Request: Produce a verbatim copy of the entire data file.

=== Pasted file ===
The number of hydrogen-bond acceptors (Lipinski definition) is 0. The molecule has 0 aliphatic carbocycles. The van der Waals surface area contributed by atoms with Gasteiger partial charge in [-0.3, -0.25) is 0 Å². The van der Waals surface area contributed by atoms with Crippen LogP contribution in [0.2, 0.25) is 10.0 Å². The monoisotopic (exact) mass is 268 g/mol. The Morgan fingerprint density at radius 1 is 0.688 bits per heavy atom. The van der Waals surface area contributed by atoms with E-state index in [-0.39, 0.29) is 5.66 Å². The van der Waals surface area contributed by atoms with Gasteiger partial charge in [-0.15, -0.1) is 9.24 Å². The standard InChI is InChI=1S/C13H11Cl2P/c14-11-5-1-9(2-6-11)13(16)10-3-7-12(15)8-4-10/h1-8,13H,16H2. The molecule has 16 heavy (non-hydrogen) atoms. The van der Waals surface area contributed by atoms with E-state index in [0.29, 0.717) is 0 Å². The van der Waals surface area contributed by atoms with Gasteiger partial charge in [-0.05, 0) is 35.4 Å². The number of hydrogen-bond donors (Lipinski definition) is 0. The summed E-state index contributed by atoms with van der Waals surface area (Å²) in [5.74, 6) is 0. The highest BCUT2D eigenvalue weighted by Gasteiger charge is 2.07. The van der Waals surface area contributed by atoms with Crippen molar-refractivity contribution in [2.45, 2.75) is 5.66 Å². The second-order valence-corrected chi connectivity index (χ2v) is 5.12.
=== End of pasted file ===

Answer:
The number of hydrogen-bond acceptors (Lipinski definition) is 0. The molecule has 0 aliphatic carbocycles. The van der Waals surface area contributed by atoms with Gasteiger partial charge in [-0.3, -0.25) is 0 Å². The van der Waals surface area contributed by atoms with Crippen LogP contribution in [0.2, 0.25) is 10.0 Å². The monoisotopic (exact) mass is 268 g/mol. The Morgan fingerprint density at radius 1 is 0.688 bits per heavy atom. The van der Waals surface area contributed by atoms with E-state index in [-0.39, 0.29) is 5.66 Å². The van der Waals surface area contributed by atoms with Gasteiger partial charge in [-0.15, -0.1) is 9.24 Å². The standard InChI is InChI=1S/C13H11Cl2P/c14-11-5-1-9(2-6-11)13(16)10-3-7-12(15)8-4-10/h1-8,13H,16H2. The molecule has 16 heavy (non-hydrogen) atoms. The van der Waals surface area contributed by atoms with E-state index in [0.29, 0.717) is 0 Å². The van der Waals surface area contributed by atoms with Gasteiger partial charge in [-0.05, 0) is 35.4 Å². The number of hydrogen-bond donors (Lipinski definition) is 0. The summed E-state index contributed by atoms with van der Waals surface area (Å²) in [5.74, 6) is 0. The highest BCUT2D eigenvalue weighted by Gasteiger charge is 2.07. The van der Waals surface area contributed by atoms with Crippen molar-refractivity contribution in [2.45, 2.75) is 5.66 Å². The second-order valence-corrected chi connectivity index (χ2v) is 5.12.